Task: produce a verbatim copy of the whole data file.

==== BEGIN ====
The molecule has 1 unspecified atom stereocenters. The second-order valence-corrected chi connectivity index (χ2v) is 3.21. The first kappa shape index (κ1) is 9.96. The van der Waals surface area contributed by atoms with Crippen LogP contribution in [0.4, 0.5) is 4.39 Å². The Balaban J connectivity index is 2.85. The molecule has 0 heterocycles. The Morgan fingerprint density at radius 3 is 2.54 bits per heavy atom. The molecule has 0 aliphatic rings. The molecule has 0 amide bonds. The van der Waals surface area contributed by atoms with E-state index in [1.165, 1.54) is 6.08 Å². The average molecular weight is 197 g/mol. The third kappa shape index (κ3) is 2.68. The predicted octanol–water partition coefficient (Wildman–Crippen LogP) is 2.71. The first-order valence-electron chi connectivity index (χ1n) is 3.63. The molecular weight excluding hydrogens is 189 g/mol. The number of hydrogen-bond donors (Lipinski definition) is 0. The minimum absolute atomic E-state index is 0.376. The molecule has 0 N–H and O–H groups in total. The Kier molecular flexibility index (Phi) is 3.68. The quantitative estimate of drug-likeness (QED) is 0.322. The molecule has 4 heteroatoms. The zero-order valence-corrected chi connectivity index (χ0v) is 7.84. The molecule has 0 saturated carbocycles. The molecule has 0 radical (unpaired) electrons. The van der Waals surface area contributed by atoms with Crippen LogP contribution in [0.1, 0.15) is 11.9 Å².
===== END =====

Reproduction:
The molecule has 1 unspecified atom stereocenters. The second-order valence-corrected chi connectivity index (χ2v) is 3.21. The first kappa shape index (κ1) is 9.96. The van der Waals surface area contributed by atoms with Crippen LogP contribution in [0.4, 0.5) is 4.39 Å². The Balaban J connectivity index is 2.85. The molecule has 0 heterocycles. The Morgan fingerprint density at radius 3 is 2.54 bits per heavy atom. The molecule has 0 aliphatic rings. The molecule has 0 amide bonds. The van der Waals surface area contributed by atoms with E-state index in [1.165, 1.54) is 6.08 Å². The average molecular weight is 197 g/mol. The third kappa shape index (κ3) is 2.68. The predicted octanol–water partition coefficient (Wildman–Crippen LogP) is 2.71. The first-order valence-electron chi connectivity index (χ1n) is 3.63. The molecular weight excluding hydrogens is 189 g/mol. The number of hydrogen-bond donors (Lipinski definition) is 0. The minimum absolute atomic E-state index is 0.376. The molecule has 0 N–H and O–H groups in total. The Kier molecular flexibility index (Phi) is 3.68. The quantitative estimate of drug-likeness (QED) is 0.322. The molecule has 4 heteroatoms. The zero-order valence-corrected chi connectivity index (χ0v) is 7.84. The molecule has 0 saturated carbocycles. The molecule has 0 radical (unpaired) electrons. The van der Waals surface area contributed by atoms with Crippen LogP contribution in [0.1, 0.15) is 11.9 Å².